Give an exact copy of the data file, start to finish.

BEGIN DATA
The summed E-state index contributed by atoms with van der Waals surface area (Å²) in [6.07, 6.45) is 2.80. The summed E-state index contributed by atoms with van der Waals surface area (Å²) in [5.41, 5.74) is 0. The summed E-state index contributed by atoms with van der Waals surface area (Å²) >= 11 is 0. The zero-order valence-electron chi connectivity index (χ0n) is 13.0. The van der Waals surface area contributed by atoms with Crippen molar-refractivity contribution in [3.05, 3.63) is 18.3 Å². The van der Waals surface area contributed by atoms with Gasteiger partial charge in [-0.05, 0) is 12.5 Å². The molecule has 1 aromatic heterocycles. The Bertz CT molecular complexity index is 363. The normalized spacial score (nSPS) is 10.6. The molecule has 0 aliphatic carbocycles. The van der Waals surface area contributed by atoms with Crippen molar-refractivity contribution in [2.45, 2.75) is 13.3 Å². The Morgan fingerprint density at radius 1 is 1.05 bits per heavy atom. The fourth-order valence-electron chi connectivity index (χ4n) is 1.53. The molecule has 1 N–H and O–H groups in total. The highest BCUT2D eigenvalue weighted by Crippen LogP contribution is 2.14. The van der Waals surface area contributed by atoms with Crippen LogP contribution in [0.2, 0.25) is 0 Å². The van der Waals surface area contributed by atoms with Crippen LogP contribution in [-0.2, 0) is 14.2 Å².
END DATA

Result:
The summed E-state index contributed by atoms with van der Waals surface area (Å²) in [6.07, 6.45) is 2.80. The summed E-state index contributed by atoms with van der Waals surface area (Å²) in [5.41, 5.74) is 0. The summed E-state index contributed by atoms with van der Waals surface area (Å²) >= 11 is 0. The zero-order valence-electron chi connectivity index (χ0n) is 13.0. The van der Waals surface area contributed by atoms with Crippen molar-refractivity contribution in [3.05, 3.63) is 18.3 Å². The van der Waals surface area contributed by atoms with Gasteiger partial charge in [-0.05, 0) is 12.5 Å². The molecule has 1 aromatic heterocycles. The Bertz CT molecular complexity index is 363. The normalized spacial score (nSPS) is 10.6. The molecule has 0 aliphatic carbocycles. The van der Waals surface area contributed by atoms with Crippen molar-refractivity contribution in [2.45, 2.75) is 13.3 Å². The Morgan fingerprint density at radius 1 is 1.05 bits per heavy atom. The fourth-order valence-electron chi connectivity index (χ4n) is 1.53. The molecule has 1 N–H and O–H groups in total. The highest BCUT2D eigenvalue weighted by Crippen LogP contribution is 2.14. The van der Waals surface area contributed by atoms with Crippen LogP contribution in [0.2, 0.25) is 0 Å². The van der Waals surface area contributed by atoms with Crippen LogP contribution in [-0.2, 0) is 14.2 Å².